Since nine years old, Lindsey Vonn had the goal of becoming the best skier. With 82 World Cup victories, 20 World Cup titles, three Olympic medals, and seven World Championship medals under her belt, Vonn is considered the most successful female skier of all time. Now, eight months into her retirement from professional skiing, Vonn has a brand new motivation and passion: launching a beauty brand.
Vonn says she's always felt more confident on the mountain or at the gym when she wears makeup — she calls it her "game face"— but she's struggled to find products that worked for her. That's why she's getting ready to launch a business and fill a white space she sees in the beauty industry.
"I love the message that's out there, but there's also a need for a different message and a need for self-care and not so much about being extreme, but just taking care of yourself and having something that works for your everyday life," Vonn tells Bustle at JPMorgan Chase's Women on the Move Leadership Day at Radio City Music Hall. "I'm trying to not change the narrative but make my own narrative within the industry."
Transitioning fields isn't easy when you've been in your career for decades. And when going 85 miles an hour down a mountain is a typical part of your job, it's likely a different type of adjustment. "I find skiing to be incredibly fun and not scary at all," Vonn says. "I find starting a business to be incredibly scary and I guess it's just a comfort level. I don't have as much confidence in this new space, but [...] so is everything starting out and I have to just find my way and go from there."
As someone who's dealt with ups and downs in her career, Vonn's ready to face what comes her way. "From all the entrepreneurs I've met, they've said that there will be obstacles and you will have things that will fail or things that won't sell as well," she says. "And you have to figure out a way to pick yourself back up, which is the same thing as skiing, it's kind of been my theme song was like, 'If you fall, get back up.'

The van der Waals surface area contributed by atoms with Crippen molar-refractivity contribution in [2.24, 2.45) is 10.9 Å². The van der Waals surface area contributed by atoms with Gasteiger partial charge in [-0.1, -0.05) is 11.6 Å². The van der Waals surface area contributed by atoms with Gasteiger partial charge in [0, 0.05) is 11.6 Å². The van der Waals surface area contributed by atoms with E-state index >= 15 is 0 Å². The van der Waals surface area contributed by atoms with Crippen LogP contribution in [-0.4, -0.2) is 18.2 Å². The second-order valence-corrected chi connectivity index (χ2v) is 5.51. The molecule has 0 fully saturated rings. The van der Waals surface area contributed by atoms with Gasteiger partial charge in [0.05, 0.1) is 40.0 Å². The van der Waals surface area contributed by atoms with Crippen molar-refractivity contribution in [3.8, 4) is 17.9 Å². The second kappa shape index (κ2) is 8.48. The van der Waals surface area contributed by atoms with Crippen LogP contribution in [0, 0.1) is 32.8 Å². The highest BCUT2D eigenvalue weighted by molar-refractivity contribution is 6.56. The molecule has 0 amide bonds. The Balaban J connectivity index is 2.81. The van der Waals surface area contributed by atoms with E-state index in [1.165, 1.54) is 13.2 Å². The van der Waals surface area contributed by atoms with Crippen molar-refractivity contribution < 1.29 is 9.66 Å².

In skiing, Vonn has not only overcome setbacks, but she's also learned to re-frame limitations, too.
"In skiing I had limitations as far as they wouldn't let me race against the men. There was no way around it. I tried my best, but it didn't work. But with my injuries I always found a way to overcompensate. I couldn't jump. I couldn't run. I was very limited. So I had to be really creative and find other ways to stay in shape and to be prepared for the season. And that was kind of my narrative and that's been my narrative for the last five years is figure out a way through it," she says.
Vonn says she's learned from other entrepreneurs who were initially told their ideas were bad or that they'd never be successful. "They all found a way to make it work," Vonn says. "They believe in themselves and their product, and I think that's the biggest thing is just to work hard enough to ensure that what you believe in comes through."
But Vonn wasn't the only one at Women on the Move Leadership Day to talk about overcoming hardships in her career. Here's what more leaders who spoke at the event had to say about self-doubt, mistakes, and the importance of embracing failure.